Employee Engagement Surveys, Culture Surveys, and Ethics Surveys

Companies, agencies, organizations, and Little League teams, for all the Barometer knows, use all three. In fact, they pay through the nose for experts to come in and run all three. There are two problems. The first is that the surveys almost always include demographics. Employees do not answer honestly because, for example, if there is one female in a department (say, at Google, for instance), and the survey asks for the employee’s gender and department, the survey is not anonymous. The solo female in that department has figured that out. Identify employees on these surveys by gender, race, education, etc. and with the name of their department, anyone could take the survey and determine who answered what way on the surveys. The probablility that the solo female in a department who is identified by the demographics will disclose problems in her department are about as high as the chances that Scottish guy was going to win that fight last weekend. We all knew that was a show, and the employees know the surveys are for show, not truth.

The second problem is the managers. Their evaluation may include metrics on how well employees rate the company in these types of surveys. So, like car dealerships trying to get all 10s on customer satisfaction surveys, they begin talking with customers following the service but prior to the survey so that they can make things right. Managers sit down with employees prior to survey time and ask if there if they do indeed “Agree Absolutely,” as the surveys will read with all the good stuff, and “Absolutely Disagree” on all the bad stuff. In other words, managers coach their employees up a bit in a pre-survey huddle.

Be careful what you incentivize and how you measure. You will get great numbers; they just might not be real. Figures don’t lie, but survey takers and their managers do game the system. Instead of the metrics, analytics, data, and expense, ask your employees this simple question: Is there anything that you did at work or were asked to do at work during the past year that bothers you? You will be stunned at what’s going on, and all while your numbers were so great on the surveys.

About mmjdiary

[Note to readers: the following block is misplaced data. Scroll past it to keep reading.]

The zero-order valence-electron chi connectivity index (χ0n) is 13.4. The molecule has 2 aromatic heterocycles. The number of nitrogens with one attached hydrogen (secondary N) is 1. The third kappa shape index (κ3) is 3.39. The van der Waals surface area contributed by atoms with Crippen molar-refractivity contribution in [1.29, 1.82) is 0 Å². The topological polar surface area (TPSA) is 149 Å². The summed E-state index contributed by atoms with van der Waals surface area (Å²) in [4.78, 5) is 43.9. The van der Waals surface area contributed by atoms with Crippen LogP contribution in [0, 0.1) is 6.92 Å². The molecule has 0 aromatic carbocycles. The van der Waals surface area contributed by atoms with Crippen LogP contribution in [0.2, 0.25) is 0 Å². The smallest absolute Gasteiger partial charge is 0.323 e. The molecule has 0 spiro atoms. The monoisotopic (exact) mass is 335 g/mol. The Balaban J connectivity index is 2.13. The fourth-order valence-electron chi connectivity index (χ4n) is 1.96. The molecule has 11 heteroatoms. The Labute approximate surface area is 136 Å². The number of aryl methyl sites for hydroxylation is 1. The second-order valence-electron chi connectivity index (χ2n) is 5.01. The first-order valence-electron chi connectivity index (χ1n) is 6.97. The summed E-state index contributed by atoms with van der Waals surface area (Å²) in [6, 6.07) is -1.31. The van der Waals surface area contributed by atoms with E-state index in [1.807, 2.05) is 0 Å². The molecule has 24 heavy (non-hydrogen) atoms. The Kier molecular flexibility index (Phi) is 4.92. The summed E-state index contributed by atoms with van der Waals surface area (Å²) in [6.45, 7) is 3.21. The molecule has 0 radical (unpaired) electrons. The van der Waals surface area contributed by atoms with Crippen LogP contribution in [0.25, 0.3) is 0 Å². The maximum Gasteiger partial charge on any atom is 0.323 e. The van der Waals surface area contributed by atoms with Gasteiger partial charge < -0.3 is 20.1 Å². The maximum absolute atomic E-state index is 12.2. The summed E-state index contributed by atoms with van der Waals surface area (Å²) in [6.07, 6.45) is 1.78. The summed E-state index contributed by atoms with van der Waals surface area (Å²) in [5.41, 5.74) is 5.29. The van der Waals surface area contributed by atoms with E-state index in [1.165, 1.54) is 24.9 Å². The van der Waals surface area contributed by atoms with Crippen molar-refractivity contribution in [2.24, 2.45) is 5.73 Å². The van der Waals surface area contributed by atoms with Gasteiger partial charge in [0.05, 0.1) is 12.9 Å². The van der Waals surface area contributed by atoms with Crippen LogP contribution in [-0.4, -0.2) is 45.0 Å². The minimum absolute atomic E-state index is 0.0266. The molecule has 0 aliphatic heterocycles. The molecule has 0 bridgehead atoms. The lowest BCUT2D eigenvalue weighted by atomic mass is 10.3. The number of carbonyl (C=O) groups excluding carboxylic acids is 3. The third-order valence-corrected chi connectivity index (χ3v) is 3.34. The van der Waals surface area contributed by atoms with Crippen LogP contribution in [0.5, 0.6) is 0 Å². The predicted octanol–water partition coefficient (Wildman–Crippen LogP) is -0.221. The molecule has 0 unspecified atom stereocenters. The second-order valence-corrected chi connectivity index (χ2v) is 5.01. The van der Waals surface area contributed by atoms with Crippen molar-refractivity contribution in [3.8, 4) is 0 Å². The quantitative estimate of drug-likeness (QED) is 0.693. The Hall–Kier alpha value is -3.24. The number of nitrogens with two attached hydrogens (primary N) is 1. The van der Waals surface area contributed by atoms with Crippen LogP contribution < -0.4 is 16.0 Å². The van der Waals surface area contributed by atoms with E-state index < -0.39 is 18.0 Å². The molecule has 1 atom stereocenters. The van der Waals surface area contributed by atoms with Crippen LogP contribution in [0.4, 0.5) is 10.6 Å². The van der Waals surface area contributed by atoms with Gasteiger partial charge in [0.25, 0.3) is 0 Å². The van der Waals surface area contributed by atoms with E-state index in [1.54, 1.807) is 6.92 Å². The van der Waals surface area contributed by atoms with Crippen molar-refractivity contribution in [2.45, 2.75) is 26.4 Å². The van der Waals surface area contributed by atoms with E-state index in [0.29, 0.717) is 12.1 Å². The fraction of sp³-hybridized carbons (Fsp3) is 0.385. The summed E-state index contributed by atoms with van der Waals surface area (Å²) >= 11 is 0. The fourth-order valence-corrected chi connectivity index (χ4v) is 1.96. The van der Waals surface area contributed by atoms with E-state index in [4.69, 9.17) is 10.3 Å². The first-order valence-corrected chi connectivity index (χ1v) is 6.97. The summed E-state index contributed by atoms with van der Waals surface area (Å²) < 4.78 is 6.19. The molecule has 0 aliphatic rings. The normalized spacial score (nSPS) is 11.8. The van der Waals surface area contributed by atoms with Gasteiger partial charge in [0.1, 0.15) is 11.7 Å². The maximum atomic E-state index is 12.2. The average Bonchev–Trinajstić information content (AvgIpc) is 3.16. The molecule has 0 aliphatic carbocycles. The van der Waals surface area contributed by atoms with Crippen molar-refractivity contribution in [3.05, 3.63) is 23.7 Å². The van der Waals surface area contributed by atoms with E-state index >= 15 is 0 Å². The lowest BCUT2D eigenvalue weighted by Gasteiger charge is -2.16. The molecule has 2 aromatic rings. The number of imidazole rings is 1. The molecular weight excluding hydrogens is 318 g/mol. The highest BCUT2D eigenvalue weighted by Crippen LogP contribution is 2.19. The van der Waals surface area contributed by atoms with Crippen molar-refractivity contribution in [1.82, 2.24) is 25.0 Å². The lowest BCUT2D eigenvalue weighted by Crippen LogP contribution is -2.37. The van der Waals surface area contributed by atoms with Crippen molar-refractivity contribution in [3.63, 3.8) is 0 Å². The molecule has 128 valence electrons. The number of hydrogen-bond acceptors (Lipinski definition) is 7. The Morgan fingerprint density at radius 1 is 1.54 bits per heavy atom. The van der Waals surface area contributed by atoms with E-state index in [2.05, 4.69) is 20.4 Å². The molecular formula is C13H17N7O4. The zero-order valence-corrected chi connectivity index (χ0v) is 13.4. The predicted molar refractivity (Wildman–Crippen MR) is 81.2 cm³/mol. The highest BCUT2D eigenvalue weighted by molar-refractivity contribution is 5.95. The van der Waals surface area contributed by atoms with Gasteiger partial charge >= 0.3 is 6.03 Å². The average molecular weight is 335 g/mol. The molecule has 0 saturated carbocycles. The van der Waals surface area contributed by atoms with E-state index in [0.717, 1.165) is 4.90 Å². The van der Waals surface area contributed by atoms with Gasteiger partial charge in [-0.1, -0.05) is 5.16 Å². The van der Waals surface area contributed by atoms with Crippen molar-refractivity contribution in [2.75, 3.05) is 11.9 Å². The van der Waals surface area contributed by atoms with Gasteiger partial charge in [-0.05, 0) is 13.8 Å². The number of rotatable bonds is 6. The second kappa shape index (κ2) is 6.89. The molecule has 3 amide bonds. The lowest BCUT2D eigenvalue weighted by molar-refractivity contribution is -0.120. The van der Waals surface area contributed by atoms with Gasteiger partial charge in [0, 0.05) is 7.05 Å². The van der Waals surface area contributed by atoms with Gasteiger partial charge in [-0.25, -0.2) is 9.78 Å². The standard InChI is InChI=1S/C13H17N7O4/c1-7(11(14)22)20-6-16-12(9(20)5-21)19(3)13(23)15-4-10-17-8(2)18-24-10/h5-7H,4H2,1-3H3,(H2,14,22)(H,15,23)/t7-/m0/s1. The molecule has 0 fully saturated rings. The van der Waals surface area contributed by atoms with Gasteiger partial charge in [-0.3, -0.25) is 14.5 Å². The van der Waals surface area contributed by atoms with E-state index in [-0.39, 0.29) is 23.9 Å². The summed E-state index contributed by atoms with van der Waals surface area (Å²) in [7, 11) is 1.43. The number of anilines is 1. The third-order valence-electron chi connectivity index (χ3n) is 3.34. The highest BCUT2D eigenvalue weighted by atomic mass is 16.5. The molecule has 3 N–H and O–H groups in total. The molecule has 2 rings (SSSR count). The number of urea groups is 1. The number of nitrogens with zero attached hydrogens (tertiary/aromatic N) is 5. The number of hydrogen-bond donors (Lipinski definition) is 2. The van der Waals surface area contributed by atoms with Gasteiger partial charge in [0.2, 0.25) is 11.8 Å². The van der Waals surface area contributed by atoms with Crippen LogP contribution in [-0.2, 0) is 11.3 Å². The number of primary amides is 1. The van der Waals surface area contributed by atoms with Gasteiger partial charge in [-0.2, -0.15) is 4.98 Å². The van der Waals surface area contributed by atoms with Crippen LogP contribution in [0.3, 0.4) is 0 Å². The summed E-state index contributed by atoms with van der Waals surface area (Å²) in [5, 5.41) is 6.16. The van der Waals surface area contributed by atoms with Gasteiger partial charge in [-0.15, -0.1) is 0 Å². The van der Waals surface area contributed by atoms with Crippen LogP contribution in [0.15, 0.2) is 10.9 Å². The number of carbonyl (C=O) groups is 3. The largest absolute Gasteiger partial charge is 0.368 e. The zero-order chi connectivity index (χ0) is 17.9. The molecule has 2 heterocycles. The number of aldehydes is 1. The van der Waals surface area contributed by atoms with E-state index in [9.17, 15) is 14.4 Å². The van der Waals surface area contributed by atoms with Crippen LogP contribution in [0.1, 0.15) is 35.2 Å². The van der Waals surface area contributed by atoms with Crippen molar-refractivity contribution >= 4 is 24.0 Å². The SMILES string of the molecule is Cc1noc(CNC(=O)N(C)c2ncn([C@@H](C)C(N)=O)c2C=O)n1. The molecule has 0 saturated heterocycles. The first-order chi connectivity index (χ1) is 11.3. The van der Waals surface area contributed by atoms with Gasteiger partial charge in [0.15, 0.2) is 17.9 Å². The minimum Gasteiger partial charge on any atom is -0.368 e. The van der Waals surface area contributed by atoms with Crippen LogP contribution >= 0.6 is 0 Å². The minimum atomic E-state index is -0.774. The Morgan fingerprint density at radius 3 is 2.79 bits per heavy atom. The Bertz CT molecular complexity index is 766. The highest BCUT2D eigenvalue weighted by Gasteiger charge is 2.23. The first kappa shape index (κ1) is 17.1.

Professor Marianne Jennings is an emeritus professor of legal and ethical studies from the W.P. Carey School of Business at Arizona State University, retiring in 2011 after 35 years of teaching undergraduate and graduate courses in ethics and the legal environment of business. During her tenure at ASU, she served as director of the Joan and David Lincoln Center for Applied Ethics from 1995-1999. In 2006, she was appointed faculty director for the W.P. Carey Executive MBA Program. She has done consulting work for businesses and professional groups including AICPA, Boeing, Dial Corporation, Edward Jones, Mattel, Motorola, CFA Institute, Southern California Edison, the Institute of Internal Auditors, AIMR, DuPont, AES, Blue Cross Blue Shield, Motorola, Hy-Vee Foods, IBM, Bell Helicopter, Amgen, Raytheon, and VIAD. The sixth edition of her textbook, Case Studies in Business Ethics, was published in February 2011. The ninth edition of her textbook, Business: lts Legal, Ethical and Global Environment was published in January 2011. The 23rd edition of her book, Business Law: Principles and Cases, will be published in January 2013. The tenth edition of her book, Real Estate Law, will also be published in January 2013. Her book, A Business Tale: A Story of Ethics, Choices, Success, and a Very Large Rabbit, a fable about business ethics, was chosen by Library Journal in 2004 as its business book of the year. A Business Tale was also a finalist for two other literary awards for 2004. In 2000 her book on corporate governance was published by the New York Times MBA Pocket Series. Her book on long-term success, Building a Business Through Good Times and Bad: Lessons from Fifteen Companies, Each With a Century of Dividends, was published in October 2002 and has been used by Booz, Allen, Hamilton for its work on business longevity. Her latest book, The Seven Signs of Ethical Collapse was published by St. Martin’s Press in July 2006 and has been a finalist for two book awards. Her weekly columns are syndicated around the country, and her work has appeared in the Wall Street Journal, the Chicago Tribune, the New York Times, Washington Post, and the Reader's Digest. A collection of her essays, Nobody Fixes Real Carrot Sticks Anymore, first published in 1994 is still being published. She has been a commentator on business issues on All Things Considered for National Public Radio. She has served on four boards of directors, including Arizona Public Service (1987-2000), Zealous Capital Corporation, and the Center for Children with Chronic Illness and Disability at the University of Minnesota. She was appointed to the board of advisors for the Institute of Nuclear Power Operators in 2004 and served on the board of trustees for Think Arizona, a public policy think tank. She has appeared on CNBC, CBS This Morning, the Today Show, and CBS Evening News. In 2010 she was named one of the Top 100 Thought Leaders in Business Ethics by Trust Across America. Her books have been translated into four different languages. She received the British Emerald award for authoring one of their top 50 articles in management publications, chosen from over 15,000 articles. Personal: Married since 1976 to Terry H. Jennings, Maricopa County Attorney’s Office Deputy County Attorney; five children: Sarah, Sam, and John, and the late Claire and Hannah Jennings.
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